Following a year-long investigation, emails, bank records and client documents spanning from 1977 to 2015 were leaked to German newspaper Süddeutsche Zeitung.
They were then shared with the ICIJ, as well as BBC Panorama and the Guardian – both based in the UK.
[To read about the industry’s reaction to the leak, click here]
Friends and associates of Russian president Vladimir Putin were implicated for manipulating as much as $2bn (£1.4bn, €1.75bn) through a number of banks and shadow companies, according to the ICIJ.
The documents also reference offshore companies controlled by the prime ministers of Iceland and Pakistan, the king of Saudi Arabia and the children of the president of Azerbaijan.
In the UK, six members of the House of Lords, three former Conservative MPs and dozens of donors to political parties were named.
In addition, more than 30 people and companies blacklisted by the US government for their involvement with, among other things, drug barons and terrorist organisations were implicated.
Crawford Spence, a professor of accounting at Warwick Business School said: “That the global elite ensconce their money in offshore tax havens and byzantine corporate structures is nothing new.
“However, these latest revelations concerning Mossack Fonseca are novel in that they show how elites from different walks of life come together in order to avoid scrutiny of their affairs by state authorities and the public more broadly.
“Thus, we see that Mossack Fonseca deals with concert cellists and Russian gangsters, Middle Eastern dictators, celebrity life coaches and European heads of state, such as the Icelandic prime minister. That one shady law firm in Panama has such a broad and high profile client base really is astonishing.
“The firm itself has denied any wrongdoing, but anyone found to be on their client list will surely be feeling nervous about being shown to share legal advice with Colonel Gaddafi and Bashar Al Assad. Thus far, this has been a journalistic investigation, but national tax and fraud authorities need to look very closely at these documents.”
Hidden and manipulated
While most offshore services are legal and above board, the documents indicate that banks, lawyers and other peripheral professional services often fail to follow the letter of the law, with some offshore “middlemen” hiding suspect activity or manipulating records.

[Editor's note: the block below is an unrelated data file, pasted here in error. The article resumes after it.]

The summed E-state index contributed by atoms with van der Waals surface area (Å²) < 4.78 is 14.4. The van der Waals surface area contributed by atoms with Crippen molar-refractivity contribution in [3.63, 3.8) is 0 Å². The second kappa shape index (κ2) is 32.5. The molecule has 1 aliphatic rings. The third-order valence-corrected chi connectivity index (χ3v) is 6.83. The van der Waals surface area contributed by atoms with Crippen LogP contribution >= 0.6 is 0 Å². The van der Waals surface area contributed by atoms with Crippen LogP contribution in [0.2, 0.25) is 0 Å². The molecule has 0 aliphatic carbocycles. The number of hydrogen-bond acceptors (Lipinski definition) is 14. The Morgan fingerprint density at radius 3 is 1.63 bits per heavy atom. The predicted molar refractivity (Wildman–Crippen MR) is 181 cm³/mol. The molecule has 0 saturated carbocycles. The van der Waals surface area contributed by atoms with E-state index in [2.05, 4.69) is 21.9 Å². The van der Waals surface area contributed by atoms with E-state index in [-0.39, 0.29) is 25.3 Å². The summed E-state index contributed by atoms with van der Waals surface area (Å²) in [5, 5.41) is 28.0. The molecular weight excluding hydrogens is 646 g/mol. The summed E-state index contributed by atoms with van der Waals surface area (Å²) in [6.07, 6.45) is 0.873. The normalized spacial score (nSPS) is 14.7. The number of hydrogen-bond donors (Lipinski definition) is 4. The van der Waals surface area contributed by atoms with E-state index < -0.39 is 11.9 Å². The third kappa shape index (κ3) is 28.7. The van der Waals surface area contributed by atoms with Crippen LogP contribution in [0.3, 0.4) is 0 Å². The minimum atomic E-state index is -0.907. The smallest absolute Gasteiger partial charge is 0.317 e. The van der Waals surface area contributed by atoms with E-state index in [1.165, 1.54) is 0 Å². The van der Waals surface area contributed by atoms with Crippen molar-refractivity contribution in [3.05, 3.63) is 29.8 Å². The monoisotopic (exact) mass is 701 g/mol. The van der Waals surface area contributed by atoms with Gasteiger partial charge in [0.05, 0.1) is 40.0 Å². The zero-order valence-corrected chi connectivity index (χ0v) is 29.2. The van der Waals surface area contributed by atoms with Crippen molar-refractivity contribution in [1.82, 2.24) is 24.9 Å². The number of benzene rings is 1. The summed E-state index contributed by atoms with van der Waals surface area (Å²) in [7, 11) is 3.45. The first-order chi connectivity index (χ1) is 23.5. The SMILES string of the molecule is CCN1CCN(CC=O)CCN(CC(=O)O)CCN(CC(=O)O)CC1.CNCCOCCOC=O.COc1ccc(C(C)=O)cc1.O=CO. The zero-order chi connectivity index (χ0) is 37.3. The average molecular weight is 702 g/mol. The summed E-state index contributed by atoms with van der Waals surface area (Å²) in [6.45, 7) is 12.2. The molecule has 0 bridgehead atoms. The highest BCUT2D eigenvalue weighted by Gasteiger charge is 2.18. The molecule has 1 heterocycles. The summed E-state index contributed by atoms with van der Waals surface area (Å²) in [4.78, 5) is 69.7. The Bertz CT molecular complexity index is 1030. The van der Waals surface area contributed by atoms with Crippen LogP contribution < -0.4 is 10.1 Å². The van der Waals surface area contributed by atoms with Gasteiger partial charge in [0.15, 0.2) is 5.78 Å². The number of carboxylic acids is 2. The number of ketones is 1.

The investigation shows major banks are often central players in the creation of shell companies often in the British Virgin Islands (BVI), Panama, and other offshore tax havens.
Nearly 15,600 paper companies have been set up for clients by banks including UBS and HSBC in a bid to evade the tax man, the ICIJ has reported.
Officials from FIFA and Argentine football superstar Lionel Messi were also named in the documents.
According to the ICIJ report, Mossack Fonseca, which has branches in Hong Kong, Zurich and more than 35 other international locations, said in a written response that it, “does not foster or promote illegal acts”.
It added: “[…] allegations that we provide shareholders with structures supposedly designed to hide the identity of the real owners are completely unsupported and false.”
The firm also allegedly said the backdating of documents was “a well-founded and accepted practice” that was “common in our industry and its aim is not to cover up or hide unlawful acts”.
“The revelations emerging from the release of the files are staggering, and probably represent the biggest single advance in the fight to combat tax evasion in more than 40 years,” said Sean Wakeman, tax investigations partner at Crowe Clark Whitehill.
“We have seen many examples in recent years of overseas banks encouraging UK individuals with bank accounts to settle monies in offshore trusts and place monies in overseas bank accounts to side step EU savings directives (and withholdings of tax at source) or to get round the UK Swiss taxation agreement.”
Wakeman said: “Anyone in such a position must now take urgent action to make a voluntary tax disclosure to avoid hefty fines or even criminal sanctions.”
Three years ago, leading up to a G8 summit, the BBC reported that David Cameron had called on British offshore jurisdictions to get their “houses in order’ regarding tax treatment and transparency.
The territories included Bermuda, BVI, Cayman Islands, Gibraltar, Anguila, Montserrat, the Turks and Caicos Islands, Jersey, Guernsey, and the Isle of Man.
The full ICIJ report can be found by clicking here.
The BBC Panorama programme will be broadcast on 4 April at 1930 BST.